It’s easy to get going with Lens on virtually any computer with a graphical desktop environment (Linux, Mac, or Windows). The only real requirement is that you need one or more pre-existing Kubernetes clusters for Lens to look at. (Otherwise, what’s the point?) Specifically, Lens talks to the Kubernetes API via kubectl, so you’ll need connectivity to your cluster(s) from the computer on which you want to install Lens to port 6443 of the cluster controller using https. As long as you have the kubeconfig for your cluster stored locally (and Lens can help you find that), you should be good to go. The cluster itself can be pretty-much anywhere and derive from any source. You can use Lens to control local clusters (such as Docker Kubernetes Service clusters running on your laptop), or remote clusters on bare metal, private, or public clouds. Lens adapts automatically to manage different recent versions of Kubernetes, so dealing with multiple generations of Kubernetes cluster is no problem. Don’t have a cluster yet? Happily, that’s easy too, because you can install a Mirantis Container Cloud (formerly Docker Enterprise) cluster quickly, using Launchpad. In fact, Launchpad and Lens companion very well, since Launchpad is available for Linux, Mac, and Windows, too.
Installing LensBasic docs can be found at the Lens repository on GitHub. Downloadables are available on the releases page. Installation on Windows (via .exe) and Mac (via .dmg) is easy; just download those files to the local machine and run them. On Mac, you can also:
brew cask install lensto get the latest version. For Linux, Lens is available via snap or packaged as an AppImage, which we recommend for its convenience. If you haven’t encountered AppImages before (plenty of frequent Linux users haven’t – don’t feel bad), AppImage tech provides a way of packaging application dependencies together in executable binaries that will run on pretty much any Linux machine. To use the AppImage, just download the release binary to a safe place on your system, make it executable, and run it from the command line or your desktop’s application browser. Because Lens is a desktop application, you don’t even need to be particularly concerned about making sure to save the Lens binary somewhere on your CLI execution path, because the first time it runs, it inserts an icon in your ‘Favorites’ bar that you can pin there to make subsequent execution easy. Using a standard browser, this is pretty simple, but you can also do it from the command line. To do so, right-click on the link to the AppImage on the Releases page and select Copy link address, then:
- Make a lens directory
- cd into it
- download the binary there using wget, curl, or another tool
- make the binary executable, and
- run it, prefixing the file name with ./ to tell bash that it needs to look in the local directory instead of elsewhere on your execution path.
mkdir lens cd lens wget https://github.com/lensapp/lens/releases/download/v3.5.2/Lens-3.5.2.AppImage chmod +x Lens-3.5.2.AppImage ./Lens-3.5.2.AppImageLens checks for updates, then opens on your desktop. Right-click on its icon in your Favorites bar and click Add to Favorites to make it more easily accessible. When launching Lens from a Favorites icon, be sure to just click once for each instance of Lens you want to run. Especially on slowish virtual machines, Lens takes a few moments to start up (check for updates, load contexts, and so on), so it’s easy to get half a dozen instances launching at once if you get impatient and click multiple times.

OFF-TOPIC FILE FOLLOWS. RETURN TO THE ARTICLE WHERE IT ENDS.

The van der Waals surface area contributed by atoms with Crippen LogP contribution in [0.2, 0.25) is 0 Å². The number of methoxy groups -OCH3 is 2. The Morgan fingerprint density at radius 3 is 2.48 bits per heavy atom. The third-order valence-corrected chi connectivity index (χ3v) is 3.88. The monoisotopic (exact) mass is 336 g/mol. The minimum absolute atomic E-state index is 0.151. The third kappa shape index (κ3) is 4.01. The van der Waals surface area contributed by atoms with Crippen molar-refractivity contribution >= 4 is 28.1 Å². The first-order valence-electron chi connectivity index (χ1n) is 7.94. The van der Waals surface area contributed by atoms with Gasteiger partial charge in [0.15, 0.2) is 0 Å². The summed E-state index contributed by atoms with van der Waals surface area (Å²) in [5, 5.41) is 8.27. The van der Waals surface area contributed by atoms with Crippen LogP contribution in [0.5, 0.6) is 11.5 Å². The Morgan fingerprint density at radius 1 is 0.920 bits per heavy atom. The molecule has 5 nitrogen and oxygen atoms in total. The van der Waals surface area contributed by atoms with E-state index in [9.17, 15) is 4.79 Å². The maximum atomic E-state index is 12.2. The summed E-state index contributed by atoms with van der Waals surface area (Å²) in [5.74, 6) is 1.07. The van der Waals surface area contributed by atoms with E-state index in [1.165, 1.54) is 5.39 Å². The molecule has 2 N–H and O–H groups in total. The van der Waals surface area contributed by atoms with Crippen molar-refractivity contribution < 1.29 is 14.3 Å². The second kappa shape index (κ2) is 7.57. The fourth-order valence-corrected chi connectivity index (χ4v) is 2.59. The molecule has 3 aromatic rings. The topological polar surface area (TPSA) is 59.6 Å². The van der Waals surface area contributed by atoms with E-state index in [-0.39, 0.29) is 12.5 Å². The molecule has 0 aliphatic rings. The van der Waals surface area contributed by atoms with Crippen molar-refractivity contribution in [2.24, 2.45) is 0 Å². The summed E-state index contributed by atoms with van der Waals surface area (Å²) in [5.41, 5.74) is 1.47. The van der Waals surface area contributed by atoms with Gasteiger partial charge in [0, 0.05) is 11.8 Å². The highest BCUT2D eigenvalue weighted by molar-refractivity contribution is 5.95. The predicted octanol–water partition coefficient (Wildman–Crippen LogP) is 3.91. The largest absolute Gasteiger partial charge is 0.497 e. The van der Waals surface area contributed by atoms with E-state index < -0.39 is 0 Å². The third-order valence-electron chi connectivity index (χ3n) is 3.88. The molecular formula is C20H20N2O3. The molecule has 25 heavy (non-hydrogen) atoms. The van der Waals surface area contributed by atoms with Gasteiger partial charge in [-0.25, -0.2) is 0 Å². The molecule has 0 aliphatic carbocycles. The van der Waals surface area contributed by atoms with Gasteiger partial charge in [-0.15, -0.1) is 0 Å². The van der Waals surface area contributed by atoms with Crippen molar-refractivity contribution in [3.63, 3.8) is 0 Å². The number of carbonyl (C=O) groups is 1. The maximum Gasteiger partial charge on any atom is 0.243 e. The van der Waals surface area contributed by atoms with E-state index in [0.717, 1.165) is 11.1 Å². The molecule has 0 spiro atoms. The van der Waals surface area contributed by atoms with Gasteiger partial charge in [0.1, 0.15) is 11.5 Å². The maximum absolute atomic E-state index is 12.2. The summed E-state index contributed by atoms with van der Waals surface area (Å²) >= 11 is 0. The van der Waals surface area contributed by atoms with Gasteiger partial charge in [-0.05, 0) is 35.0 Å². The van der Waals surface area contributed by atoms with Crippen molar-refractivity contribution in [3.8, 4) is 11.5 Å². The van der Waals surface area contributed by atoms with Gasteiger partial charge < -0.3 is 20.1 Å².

Configuring Lens to work with your cluster(s)Lens makes configuration very simple. Click Add Cluster in the File menu, and Lens pops up a list of all the kubeconfigs it’s found on your local system. Pick one, and Lens self-configures — creating a context for that cluster so it can manage (for example) the particular version of Kubernetes API it uses, and other details. If you can’t find your desired kubeconfig in the list, it may be that you haven’t yet downloaded an authentication bundle for that cluster. (Perhaps it was recently deployed, or you deployed it on a public cloud service). For Mirantis Container Cloud clusters, just browse the Mirantis Kubernetes Engine webUI, click on Admin>My Profile>Client Bundles, generate and download a new client bundle, unzip it, and find the kube.yml file; that’s the one Lens needs. Before manually adding the cluster, it makes sense to use kubectl to make sure the config is working and you can reach the cluster. For Mirantis Container Cloud, this is easy — just source the env.sh from the client bundle, to authenticate:
source env.shThen run any kubectl command, such as:
kubectl get pods --all-namespacesYou can then list and copy the kube.yml. In Lens, click on Custom in the kubeconfig pick list, then just paste the YAML into the window and click Add Cluster. In moments, Lens will populate its context, add your cluster, and show its details in the main window. The only thing you won’t see, at first, is cluster metrics, which is the next thing we’ll set up.